New York Times News Service
Pence in Texas — Vice President Mike Pence pledged Wednesday to residents of Sutherland Springs, Texas, that the Trump administration would “find out why” a gunman was able to buy firearms in advance of his shooting rampage there despite his violent past and would work with Congress “to ensure that this never happens again.”
“Three days ago, evil descended on this small town and on this small church,” Pence said as his stood on the street in front of First Baptist Church, where 26 churchgoers were killed Sunday by Devin Kelley, who should have been barred from purchasing firearms because of a domestic violence conviction while serving in the Air Force.
“He lied on his application. He had a history of mental illness, and there were bureaucratic failures,” Pence said, promising an Air Force investigation of the matter would be completed “in days, not weeks.” Pence said the Pentagon is also reviewing policies on how such convictions get entered into a national database used to screen gun purchasers.
Pence’s visit — which came while President Donald Trump is on a 12-day trip to Asia — also included a hospital visit with some of those injured Sunday, meetings with law enforcement officials and an appearance at a nearby high school where a vigil was being held.
— New York Times News Service
The video makes clear that the masked man clad all in black stormed into the church intent on shooting everyone there — and he nearly did. For several minutes, he fired quickly, pausing only to reload, methodically shooting his terrified victims — including small children — in the head, execution-style.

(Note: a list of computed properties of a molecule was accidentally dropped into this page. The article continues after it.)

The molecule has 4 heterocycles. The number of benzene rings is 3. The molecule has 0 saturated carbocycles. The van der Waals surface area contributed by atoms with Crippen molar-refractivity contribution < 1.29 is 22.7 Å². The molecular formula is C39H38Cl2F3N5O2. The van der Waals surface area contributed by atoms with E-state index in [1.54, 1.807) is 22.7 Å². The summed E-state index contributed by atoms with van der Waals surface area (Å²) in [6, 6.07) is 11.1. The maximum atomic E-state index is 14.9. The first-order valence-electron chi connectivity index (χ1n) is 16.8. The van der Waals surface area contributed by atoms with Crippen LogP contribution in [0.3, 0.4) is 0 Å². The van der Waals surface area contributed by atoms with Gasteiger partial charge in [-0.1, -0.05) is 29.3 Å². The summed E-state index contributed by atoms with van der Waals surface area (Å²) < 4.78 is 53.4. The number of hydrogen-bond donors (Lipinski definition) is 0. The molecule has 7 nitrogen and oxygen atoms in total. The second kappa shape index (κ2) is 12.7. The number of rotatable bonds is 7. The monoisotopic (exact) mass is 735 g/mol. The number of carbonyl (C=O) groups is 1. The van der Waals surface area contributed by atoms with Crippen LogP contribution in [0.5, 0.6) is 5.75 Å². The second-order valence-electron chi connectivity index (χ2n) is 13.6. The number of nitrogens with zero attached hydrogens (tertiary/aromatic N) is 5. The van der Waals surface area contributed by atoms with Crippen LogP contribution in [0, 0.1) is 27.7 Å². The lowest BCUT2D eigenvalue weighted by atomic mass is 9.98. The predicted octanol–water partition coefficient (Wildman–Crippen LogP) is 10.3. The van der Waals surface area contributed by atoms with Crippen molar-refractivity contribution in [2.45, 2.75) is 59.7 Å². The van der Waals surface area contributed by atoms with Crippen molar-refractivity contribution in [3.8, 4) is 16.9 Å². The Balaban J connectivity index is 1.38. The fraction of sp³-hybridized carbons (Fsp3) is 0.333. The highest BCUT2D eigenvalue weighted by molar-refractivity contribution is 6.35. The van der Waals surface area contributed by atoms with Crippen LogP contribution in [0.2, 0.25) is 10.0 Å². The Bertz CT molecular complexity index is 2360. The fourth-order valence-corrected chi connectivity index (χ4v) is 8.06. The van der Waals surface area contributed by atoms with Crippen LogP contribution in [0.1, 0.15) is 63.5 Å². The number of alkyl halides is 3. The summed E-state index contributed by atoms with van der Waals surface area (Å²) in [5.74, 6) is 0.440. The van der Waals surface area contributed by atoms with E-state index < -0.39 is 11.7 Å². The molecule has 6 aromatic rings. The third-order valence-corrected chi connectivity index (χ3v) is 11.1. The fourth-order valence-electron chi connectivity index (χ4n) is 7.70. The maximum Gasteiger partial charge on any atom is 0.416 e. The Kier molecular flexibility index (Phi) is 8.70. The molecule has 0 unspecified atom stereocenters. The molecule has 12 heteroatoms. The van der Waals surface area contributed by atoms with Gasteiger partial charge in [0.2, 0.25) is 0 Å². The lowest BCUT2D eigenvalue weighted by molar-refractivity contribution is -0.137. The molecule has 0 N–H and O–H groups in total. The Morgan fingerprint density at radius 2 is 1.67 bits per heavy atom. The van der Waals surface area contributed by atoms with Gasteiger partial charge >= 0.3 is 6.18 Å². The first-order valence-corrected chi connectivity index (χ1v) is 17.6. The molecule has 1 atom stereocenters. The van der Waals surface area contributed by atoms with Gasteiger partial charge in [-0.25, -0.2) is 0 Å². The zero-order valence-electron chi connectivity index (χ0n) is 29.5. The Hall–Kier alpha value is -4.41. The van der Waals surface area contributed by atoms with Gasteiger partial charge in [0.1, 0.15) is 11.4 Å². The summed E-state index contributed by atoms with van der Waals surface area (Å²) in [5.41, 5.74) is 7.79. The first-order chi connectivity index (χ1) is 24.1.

A video camera captured the bloodbath inside a rural church, law enforcement officials said Wednesday, recording the worst mass shooting in Texas history, which left 26 people dead, 20 wounded, and a small town devastated. That gruesome footage, which state and federal investigators have reviewed, stemmed from the church’s practice of regularly recording its services and posting the videos online.
Law enforcement agencies declined to say whether they would ever publicly release the video, which shows that the shooting lasted about seven long minutes, said an official who was briefed on the matter, speaking on the condition of anonymity because the investigation is continuing. The official said the killer, armed with an assault rifle, went to the First Baptist Church in Sutherland Springs Sunday morning with magazines capable of holding more than 400 rounds of ammunition, but it is not clear how many shots he actually fired.
On Wednesday, the Texas Department of Public Safety released the names of the dead, a cross-section of this unincorporated village of a few hundred people southeast of San Antonio. They included 10 women, seven men, eight children, and the unborn fetus carried by one of the victims, Crystal Holcombe. The youngest of the children was 1; the oldest of the adults was 77.
On Wednesday afternoon, Vice President Mike Pence arrived in Texas. He was scheduled to visit a hospital in San Antonio, meet with local law enforcement officials and address a prayer vigil near the church.
The gunman, Devin Kelley, 26, was convicted in 2012, while he was in the Air Force, of assaulting his first wife and her toddler son, and he served time in a military prison. Under federal law, that should have prevented him from having firearms, but the Air Force admitted on Monday that it had failed to forward information about him to the national databases used for gun purchase background checks.